ECB and CA can fulfill or kill the outrageous demands of the BCCI
Cricket Australia chief, Wally Edwards (left) and ECB chief, Giles Clarke can play deciding roles in the proposed overhaul of the ICC © Getty Images
Has BCCI obtained the complete support of ECB and CA? Will they support all the demands of the Indian Board, however outrageous they might turn out to be? Arunabha Sengupta wonders about the extent and the reason behind the alliance of the Big Three.
“There is a little bit of the whore in all of us, gentlemen. What is your price?” This had been the famous quote of media tycoon Kerry Packer when he had met the Australian Cricket Board [ACB] in 1976 to negotiate the rights to televise cricket.
One can debate about the response of the ACB — as it was known in those days till it became Cricket Australia (CA) in 2003. Because of various reasons, not all of them noble and righteous, the Board resisted the inviting propositions and the lure of dollar bills.
However, refusing the flirtation, they soon found their affairs fall out of bed with rude awakening. The power of money roared in like never before, in the resulting quake a huge chasm was created in the cricket world and the game threatened to fall through the cracks.
It took two years for the situation to return to normalcy under the ostensible cloak of traditionalism, but cricket was never the same again. And now, nearly four decades later, the cricket world threatens to collapse again under the weight and turbulence of extreme cash flow. The epicentre of this new financial storm that may result in sending the game out of the window is the Board of Control of Cricket in India (BCCI).
Rules of the game have metamorphosed since those days when Packer was trying to revolutionise cricket telecast and India was stumbling and tottering under the yoke of emergency. Television deals are now the life-blood of cricket, and majority of eyeballs that remain glued to the telecasts saw the light of the day in India. Many of them in boom time India.
CA speaks more or less the same language, having recently forged a deal with Nine Network worth US$500 million. The England and Wales Cricket Board (ECB) is right up there — with a £280 million deal with Sky TV.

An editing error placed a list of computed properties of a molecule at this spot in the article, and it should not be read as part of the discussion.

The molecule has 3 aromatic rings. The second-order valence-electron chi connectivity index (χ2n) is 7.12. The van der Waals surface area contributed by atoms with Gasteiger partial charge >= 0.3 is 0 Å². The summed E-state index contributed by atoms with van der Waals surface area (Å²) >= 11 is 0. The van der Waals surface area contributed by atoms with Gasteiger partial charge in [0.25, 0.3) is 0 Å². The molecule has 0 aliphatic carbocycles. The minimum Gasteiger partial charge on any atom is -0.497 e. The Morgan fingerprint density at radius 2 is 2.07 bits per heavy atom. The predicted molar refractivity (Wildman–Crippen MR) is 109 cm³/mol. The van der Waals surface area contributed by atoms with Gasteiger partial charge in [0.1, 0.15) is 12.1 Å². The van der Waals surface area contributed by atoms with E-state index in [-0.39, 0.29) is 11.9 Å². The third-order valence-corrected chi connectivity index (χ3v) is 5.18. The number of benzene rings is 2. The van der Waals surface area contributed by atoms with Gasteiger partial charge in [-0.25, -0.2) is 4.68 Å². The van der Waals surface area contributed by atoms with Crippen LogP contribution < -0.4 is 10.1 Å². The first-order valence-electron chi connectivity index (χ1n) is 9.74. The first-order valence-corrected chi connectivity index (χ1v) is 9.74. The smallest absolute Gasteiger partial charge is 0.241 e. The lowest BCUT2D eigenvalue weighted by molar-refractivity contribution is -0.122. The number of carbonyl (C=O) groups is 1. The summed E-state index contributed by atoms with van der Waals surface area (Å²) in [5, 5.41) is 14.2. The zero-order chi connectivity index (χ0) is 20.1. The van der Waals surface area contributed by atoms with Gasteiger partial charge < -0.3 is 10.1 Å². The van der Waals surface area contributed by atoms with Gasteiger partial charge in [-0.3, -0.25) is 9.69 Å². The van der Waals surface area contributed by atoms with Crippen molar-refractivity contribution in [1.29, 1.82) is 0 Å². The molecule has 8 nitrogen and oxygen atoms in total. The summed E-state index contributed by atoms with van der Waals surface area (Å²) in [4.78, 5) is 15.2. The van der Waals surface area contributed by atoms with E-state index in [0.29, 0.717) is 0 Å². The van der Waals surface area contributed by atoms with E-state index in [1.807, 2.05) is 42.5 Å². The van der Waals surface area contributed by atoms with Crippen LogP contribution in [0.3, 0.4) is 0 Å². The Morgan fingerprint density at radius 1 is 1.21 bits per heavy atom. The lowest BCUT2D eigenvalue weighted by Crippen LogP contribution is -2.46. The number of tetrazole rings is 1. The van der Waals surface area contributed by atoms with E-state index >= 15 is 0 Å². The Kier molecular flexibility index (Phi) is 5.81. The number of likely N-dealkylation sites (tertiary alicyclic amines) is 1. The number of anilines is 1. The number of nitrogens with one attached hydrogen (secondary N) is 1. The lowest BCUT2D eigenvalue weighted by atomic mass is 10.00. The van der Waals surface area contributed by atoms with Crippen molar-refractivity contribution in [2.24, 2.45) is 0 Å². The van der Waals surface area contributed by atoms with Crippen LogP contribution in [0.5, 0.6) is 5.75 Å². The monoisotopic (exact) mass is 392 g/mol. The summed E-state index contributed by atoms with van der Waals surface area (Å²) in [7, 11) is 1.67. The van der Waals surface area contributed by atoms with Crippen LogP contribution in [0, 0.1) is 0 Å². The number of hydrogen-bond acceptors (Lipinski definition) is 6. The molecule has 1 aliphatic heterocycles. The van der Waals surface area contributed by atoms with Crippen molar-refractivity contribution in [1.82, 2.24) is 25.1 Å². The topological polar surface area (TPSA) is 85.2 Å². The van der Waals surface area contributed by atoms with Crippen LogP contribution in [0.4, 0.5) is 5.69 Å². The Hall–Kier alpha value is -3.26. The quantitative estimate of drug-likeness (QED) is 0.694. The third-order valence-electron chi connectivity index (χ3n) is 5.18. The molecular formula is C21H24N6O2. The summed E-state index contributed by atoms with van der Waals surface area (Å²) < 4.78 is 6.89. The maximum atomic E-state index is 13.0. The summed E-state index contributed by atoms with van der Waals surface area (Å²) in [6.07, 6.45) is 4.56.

We will have to wait and watch how these negotiations transpire. It will perhaps give us an indication whether it is really an attempt to save cricket from dysfunctional leadership, just an attempt to prevent India from breaking out of the setup carrying the supposed 80% revenue from the game with them, or simply an attempt at a ruthless business merger with a keen eye towards maximising profits for the big fish.
With such similarity of thought and action, N Srinivasan and his cronies perhaps did not even have to repeat the question of Kerry Packer to CA — or ECB for that matter. They have already acquiesced to be the willing bed-fellows of BCCI.
The history of the cricketing boardroom has indeed come a full circle. The very Boards that had snubbed Indian cricket repeatedly till not too long ago have now clutched on to BCCI’s expensive coattails, hitching a ride on a maverick bandwagon that seems set to be out on a mission to run over all the sense and sensibilities surrounding the game.
But how strong is the pledged allegiance of ECB and CA? Will they stick to the writing in the much condemned positional paper to the minute detail?
CA has apparently informed Fairfax media that they will try and negotiate the controversial clause that exempts the Big Three from relegation in the two-tiered Test system. The clause that gives India, Australia and England such rare privileged status in sporting contests has ostensibly been drafted with the sole intention of “protecting ICC income due to the importance of those markets and teams to prospective ICC media rights buyers”.
Perhaps ECB also has similar intentions that still carry a hint of the much-hallowed English sporting traditions. We will have to wait and watch how these negotiations transpire. It will perhaps give us an indication whether it is really an attempt to save cricket from dysfunctional leadership, just an attempt to prevent India from breaking out of the setup carrying the supposed 80% revenue from the game with them, or simply an attempt at a ruthless business merger with a keen eye towards maximising profits for the big fish.
Of course, BCCI has assured that the proposal is not set in stone or a ‘take-it-or-leave-it’ kind of deal. It is after all just a draft and they have merely mentioned in passing that they can withdraw the Indian team from International Cricket Council [ICC] tournaments if their demands are not met. “It is clear that it is a draft and members can discuss it with their respective boards and it can be discussed in the ICC board meeting,” a BCCI official has assured. Quite like the mafia is prone to saying, “You can tell me whatever you want to, but in the end do what I say.”
One waits to see how far CA and ECB will play ball under these increasingly obvious ground rules.
(Arunabha Sengupta is a cricket historian and Chief Cricket Writer at CricketCountry. He writes about the history and the romance of the game, punctuated often by opinions about modern day cricket, while his post-graduate degree in statistics peeps through in occasional analytical pieces. The author of three novels, he can be followed on Twitter at http://twitter.com/senantix)